At one point in 2011, prices for cells (crystalline technology) were below 50-cents/Wp (US$). An argument cannot realistically be made for the continuation of prices at these levels, as long as manufacturers continue to report losses and manufacturer failures continue to mount.
Supply and demand problems
In classic market research terms, supply and demand must equal; that is, if it was sold, someone bought it.
In 2010 (likely the tipping point during which an increase in technology prices may well have headed off several company collapses in 2011); Europe consumed 80% of PV technology while China and Taiwan shipped 54%.
Currently in the U.S. a battle rages for and against the application of tariffs on imported technology from China. It appears that both sides have ignored the likelihood of continued failures – even among Chinese manufacturers – if prices do not increase. If grid parity had really been achieved by the PV industry, manufacturers would not be failing. Even the façade of parity that currently exists turns a blithe eye away from what it means, which is parity with subsidised conventional energy. Bluntly put … this is not parity.
In 2011, Europe consumed 65% of shipped PV technology, with China/Taiwan shipping 61% of total. For several years, the trend for China/Taiwan has been to gain an average of seven percentage points a year in share. Given this trend, in 2012, China/Taiwan would ship close to 70% of total PV technology to the first point of sale (buyer).
With no time to correct, it is time for a correction
The solar industry has been anticipating, fearing, expecting and denying a correction year for a long time. Over its 40 year history, there have been years of flat growth, and even years of no growth but never a decline in growth. Should 2012 show a decline in shipments it would be historic, painful, but eventually healthy.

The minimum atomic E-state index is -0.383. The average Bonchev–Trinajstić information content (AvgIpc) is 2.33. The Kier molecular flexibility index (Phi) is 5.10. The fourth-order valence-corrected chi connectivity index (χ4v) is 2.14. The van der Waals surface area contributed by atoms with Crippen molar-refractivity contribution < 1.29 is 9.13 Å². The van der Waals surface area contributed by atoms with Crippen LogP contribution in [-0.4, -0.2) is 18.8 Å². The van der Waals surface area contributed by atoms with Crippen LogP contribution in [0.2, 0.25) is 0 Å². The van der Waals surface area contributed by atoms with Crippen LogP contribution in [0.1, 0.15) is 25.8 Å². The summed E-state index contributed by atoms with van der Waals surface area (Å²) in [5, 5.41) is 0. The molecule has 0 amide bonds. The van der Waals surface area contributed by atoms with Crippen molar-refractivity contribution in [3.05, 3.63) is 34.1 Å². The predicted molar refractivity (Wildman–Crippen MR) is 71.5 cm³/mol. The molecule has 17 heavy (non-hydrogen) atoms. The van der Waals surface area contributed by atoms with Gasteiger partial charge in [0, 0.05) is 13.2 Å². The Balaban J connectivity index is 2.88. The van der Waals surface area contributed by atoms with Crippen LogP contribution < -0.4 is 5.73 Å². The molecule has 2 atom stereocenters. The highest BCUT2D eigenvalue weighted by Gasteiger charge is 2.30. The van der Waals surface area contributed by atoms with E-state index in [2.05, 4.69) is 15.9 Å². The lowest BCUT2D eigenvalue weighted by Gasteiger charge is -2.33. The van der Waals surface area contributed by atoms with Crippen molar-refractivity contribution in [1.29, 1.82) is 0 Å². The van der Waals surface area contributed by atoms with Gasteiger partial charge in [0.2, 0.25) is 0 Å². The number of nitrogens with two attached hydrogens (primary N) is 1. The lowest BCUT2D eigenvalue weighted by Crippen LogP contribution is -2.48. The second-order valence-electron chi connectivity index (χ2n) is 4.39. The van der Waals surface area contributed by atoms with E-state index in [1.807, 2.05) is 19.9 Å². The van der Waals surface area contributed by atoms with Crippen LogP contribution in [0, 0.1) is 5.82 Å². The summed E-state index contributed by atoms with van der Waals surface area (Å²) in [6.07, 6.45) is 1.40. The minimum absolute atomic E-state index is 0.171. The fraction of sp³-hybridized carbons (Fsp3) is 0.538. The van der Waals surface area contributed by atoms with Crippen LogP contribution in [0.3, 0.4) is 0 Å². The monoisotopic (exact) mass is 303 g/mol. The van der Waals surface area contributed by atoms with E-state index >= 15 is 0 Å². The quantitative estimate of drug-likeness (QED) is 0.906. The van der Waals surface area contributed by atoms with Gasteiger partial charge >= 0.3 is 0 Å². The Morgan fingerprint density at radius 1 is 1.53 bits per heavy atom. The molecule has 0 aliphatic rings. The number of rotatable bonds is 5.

All industries experience corrections on their way to maturity. Even mature industries experience corrections. The automobile industry is experiencing resurgence after several painful years. The housing industry, unfortunately, has a long ways to go before it climbs out of its correction. For housing, the correction resulted from housing values that escalated far beyond the true value of the properties. The housing correction will continue until the bottom is reached, and the fact that these prices have not bottomed out as of yet is troubling.
For PV, the values are too low and need to go in the opposite direction, which is equally painful and will be difficult. There has been too much focus on the cost/price of the module for far too long. And there is room for learning (meaning cost reduction) still available in balance of systems components and installation practices; and other areas where maturing will lead to a healthier industry, such as financing and business models.
For 2012 and 2013 I estimate a conservative forecast is as the most likely (shipments of between 19 and 20 GWp); in 2011 by comparison more than 23-GWp was shipped to the first buyer.
Average price decreases and market growth 2008 -2011
|Year||Average annual price decrease||Average annual market growth|
About the author: Paula Mints is the principal analyst for Navigant's PV Service Market Research Program, and executive editor of the Solar Outlook Newsletter. She is widely recognised as an industry expert on photovoltaic (PV) technologies and markets.